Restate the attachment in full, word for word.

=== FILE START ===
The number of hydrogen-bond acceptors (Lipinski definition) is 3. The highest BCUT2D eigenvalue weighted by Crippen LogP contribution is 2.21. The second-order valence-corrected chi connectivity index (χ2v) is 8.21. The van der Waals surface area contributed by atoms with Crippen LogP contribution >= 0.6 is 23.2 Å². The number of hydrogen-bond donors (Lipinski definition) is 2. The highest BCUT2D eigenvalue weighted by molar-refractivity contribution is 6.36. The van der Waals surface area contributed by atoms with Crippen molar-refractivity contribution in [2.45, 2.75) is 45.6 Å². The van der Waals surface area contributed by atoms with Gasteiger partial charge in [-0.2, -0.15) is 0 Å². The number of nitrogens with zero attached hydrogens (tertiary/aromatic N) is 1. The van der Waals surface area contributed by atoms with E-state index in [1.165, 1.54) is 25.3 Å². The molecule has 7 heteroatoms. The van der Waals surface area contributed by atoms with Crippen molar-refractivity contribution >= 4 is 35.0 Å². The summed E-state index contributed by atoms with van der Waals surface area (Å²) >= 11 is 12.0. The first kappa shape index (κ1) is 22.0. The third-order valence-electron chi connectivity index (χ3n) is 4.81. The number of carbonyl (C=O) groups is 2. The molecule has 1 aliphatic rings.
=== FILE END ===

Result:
The number of hydrogen-bond acceptors (Lipinski definition) is 3. The highest BCUT2D eigenvalue weighted by Crippen LogP contribution is 2.21. The second-order valence-corrected chi connectivity index (χ2v) is 8.21. The van der Waals surface area contributed by atoms with Crippen LogP contribution >= 0.6 is 23.2 Å². The number of hydrogen-bond donors (Lipinski definition) is 2. The highest BCUT2D eigenvalue weighted by molar-refractivity contribution is 6.36. The van der Waals surface area contributed by atoms with Crippen molar-refractivity contribution in [2.45, 2.75) is 45.6 Å². The van der Waals surface area contributed by atoms with Gasteiger partial charge in [-0.2, -0.15) is 0 Å². The number of nitrogens with zero attached hydrogens (tertiary/aromatic N) is 1. The van der Waals surface area contributed by atoms with E-state index in [1.165, 1.54) is 25.3 Å². The molecule has 7 heteroatoms. The van der Waals surface area contributed by atoms with Crippen molar-refractivity contribution >= 4 is 35.0 Å². The summed E-state index contributed by atoms with van der Waals surface area (Å²) >= 11 is 12.0. The first kappa shape index (κ1) is 22.0. The third-order valence-electron chi connectivity index (χ3n) is 4.81. The number of carbonyl (C=O) groups is 2. The molecule has 1 aliphatic rings.